Researchers at the Duke University School of Medicine in Durham, North Carolina, have discovered a connection between certain bacteria, thinning membranes of the placental sac, and premature birth. It’s unknown at this time whether the bacterial presence is cause or effect but continued research may lead to new bacterial screening procedures to prevent preterm premature rupture of the membranes (PPROM), or water breaking too soon in the pregnancy.
Almost one third of all premature deliveries are caused by early membrane rupture. When the water breaks before contractions start, early labor can be triggered but breakage doesn’t always cause contractions to start.
The research team, led by Amy Murtha, an author for the study and Associate Professor of Obstetrics and Gynecology at Duke, examined membrane tissue samples of 48 women who had just had babies. The women comprised three different categories:
- Birth due to PPROM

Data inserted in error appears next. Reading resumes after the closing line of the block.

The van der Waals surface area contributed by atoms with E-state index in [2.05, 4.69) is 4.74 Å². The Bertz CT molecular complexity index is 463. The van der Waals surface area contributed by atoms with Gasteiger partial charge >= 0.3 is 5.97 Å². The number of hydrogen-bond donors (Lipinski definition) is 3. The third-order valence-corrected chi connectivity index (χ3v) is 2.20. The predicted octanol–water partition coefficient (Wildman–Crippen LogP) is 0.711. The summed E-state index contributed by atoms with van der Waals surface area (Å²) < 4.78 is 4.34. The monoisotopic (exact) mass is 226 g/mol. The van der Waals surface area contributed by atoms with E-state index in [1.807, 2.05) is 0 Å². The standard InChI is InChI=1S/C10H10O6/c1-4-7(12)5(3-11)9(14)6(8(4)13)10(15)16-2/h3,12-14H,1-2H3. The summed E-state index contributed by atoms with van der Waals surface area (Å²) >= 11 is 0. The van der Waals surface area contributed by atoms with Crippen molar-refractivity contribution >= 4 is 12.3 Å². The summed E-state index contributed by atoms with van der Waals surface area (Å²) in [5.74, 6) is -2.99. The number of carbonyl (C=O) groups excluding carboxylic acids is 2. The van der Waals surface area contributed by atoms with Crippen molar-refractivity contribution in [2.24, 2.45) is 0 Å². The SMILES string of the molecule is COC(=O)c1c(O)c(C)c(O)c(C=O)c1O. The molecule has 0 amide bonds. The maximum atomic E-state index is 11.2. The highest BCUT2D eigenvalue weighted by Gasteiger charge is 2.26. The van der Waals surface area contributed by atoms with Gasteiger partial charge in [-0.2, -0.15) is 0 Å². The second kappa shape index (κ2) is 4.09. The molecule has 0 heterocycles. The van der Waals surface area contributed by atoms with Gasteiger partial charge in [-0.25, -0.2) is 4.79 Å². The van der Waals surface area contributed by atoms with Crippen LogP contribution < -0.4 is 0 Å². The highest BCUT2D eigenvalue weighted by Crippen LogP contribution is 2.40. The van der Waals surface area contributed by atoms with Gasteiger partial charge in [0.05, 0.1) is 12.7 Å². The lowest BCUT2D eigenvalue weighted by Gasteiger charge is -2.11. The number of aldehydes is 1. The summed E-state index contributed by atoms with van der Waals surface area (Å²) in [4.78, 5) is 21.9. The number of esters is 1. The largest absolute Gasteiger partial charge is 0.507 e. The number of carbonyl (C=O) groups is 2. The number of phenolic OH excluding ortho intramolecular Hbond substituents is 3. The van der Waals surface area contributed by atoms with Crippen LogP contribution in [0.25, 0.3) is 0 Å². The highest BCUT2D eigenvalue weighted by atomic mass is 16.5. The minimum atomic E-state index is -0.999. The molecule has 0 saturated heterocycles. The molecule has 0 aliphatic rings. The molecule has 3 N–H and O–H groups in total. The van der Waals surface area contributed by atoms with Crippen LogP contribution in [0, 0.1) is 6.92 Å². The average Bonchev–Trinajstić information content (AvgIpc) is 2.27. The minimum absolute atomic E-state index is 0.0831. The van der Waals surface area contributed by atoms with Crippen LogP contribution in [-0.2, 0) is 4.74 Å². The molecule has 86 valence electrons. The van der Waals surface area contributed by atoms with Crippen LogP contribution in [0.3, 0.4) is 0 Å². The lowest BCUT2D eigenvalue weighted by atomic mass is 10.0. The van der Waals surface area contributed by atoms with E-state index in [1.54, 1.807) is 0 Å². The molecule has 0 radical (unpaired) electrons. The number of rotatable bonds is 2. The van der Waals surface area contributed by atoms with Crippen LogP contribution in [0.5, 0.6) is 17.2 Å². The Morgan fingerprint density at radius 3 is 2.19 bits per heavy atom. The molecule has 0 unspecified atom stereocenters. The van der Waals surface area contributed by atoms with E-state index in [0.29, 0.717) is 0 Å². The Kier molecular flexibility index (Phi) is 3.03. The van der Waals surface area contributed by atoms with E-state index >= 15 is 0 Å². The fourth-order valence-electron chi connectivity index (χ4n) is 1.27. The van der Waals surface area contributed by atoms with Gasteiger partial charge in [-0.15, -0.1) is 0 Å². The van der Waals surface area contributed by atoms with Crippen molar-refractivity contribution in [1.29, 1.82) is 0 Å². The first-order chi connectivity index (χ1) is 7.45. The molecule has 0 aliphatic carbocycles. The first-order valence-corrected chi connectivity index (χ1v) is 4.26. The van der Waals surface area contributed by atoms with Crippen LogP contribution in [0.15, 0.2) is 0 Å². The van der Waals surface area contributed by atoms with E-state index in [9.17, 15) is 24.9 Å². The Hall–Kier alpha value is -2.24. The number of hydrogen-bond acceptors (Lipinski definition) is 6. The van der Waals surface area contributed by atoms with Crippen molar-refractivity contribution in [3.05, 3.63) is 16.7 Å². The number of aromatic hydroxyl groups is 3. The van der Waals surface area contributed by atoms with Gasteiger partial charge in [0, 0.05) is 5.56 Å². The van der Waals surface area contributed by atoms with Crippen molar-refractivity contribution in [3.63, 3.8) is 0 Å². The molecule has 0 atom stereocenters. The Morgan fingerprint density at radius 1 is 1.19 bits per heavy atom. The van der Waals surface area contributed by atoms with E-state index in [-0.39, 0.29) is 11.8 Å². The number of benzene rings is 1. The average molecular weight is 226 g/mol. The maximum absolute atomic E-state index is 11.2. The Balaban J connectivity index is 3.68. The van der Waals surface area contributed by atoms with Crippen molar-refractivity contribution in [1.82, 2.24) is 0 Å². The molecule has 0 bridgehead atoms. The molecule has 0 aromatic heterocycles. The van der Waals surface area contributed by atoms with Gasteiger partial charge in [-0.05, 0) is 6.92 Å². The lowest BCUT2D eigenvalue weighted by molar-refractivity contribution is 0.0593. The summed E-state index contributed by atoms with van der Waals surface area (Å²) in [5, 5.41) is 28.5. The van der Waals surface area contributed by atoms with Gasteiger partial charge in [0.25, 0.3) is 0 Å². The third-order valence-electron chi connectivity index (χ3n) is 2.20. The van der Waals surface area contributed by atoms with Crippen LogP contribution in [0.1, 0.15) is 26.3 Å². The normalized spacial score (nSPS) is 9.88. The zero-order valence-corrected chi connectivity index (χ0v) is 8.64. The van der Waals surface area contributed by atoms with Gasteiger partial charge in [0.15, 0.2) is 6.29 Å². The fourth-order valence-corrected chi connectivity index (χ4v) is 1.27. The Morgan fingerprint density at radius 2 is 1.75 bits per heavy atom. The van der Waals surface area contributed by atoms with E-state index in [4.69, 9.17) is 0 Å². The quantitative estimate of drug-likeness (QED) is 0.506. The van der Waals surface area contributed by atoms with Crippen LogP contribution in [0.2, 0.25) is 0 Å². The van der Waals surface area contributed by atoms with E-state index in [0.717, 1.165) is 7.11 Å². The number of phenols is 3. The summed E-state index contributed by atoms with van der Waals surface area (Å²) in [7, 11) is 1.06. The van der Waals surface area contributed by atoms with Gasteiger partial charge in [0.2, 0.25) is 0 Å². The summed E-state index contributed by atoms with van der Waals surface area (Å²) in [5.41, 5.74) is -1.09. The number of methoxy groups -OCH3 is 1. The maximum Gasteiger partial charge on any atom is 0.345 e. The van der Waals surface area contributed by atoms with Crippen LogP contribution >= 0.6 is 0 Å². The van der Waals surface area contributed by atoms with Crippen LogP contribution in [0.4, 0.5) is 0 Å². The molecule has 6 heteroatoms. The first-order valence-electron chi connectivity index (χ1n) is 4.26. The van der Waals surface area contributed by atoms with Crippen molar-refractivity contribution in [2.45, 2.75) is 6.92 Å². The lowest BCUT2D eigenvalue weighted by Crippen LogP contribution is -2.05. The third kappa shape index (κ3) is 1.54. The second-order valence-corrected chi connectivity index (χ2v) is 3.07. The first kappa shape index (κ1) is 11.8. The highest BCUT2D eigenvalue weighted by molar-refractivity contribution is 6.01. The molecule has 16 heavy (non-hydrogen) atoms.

- Preterm birth due to other reasons
- Full-term birth
The same bacteria were found in all tissue samples under study but the highest concentration of it was in the samples where the membrane was the thinnest at the point of rupture. This bacterial colonization was especially dense in the PPROM samples.
Murtha describes the research as “several steps away” from knowing if the bacteria is the cause of the thinning of the fetal membrane or an effect of thinning for other reasons. Once this relationship is better understood, Murtha says, “We then might be able to treat affected women with antibiotics and reduce their risk for PPROM.”
She further states that finding the answer to the cause-or-effect question may provide “opportunities to explore potential targeted therapeutic interventions” which currently are lacking in the field of obstetrics.
Dr. Patrick O’Brien, a spokesperson for the Royal College of Obstetricians and Gynaecologists in London, says in the online edition of the BBC Health News that bacterial infection is known to cause some cases of PPROM but “what we really need to know now is to understand the detailed mechanism of how bacteria cause the waters to break.”
Full details of the Duke study can be found online at the PLoS ONE website. PLoS is the Public Library of Science.
Source: Murtha, Amy P., et al. “Bacteria Localization and Chorion Thinning among Preterm Premature Rupture of Membranes.” PLoS ONE. Jan 8, 2014. Web. Jan 16, 2014.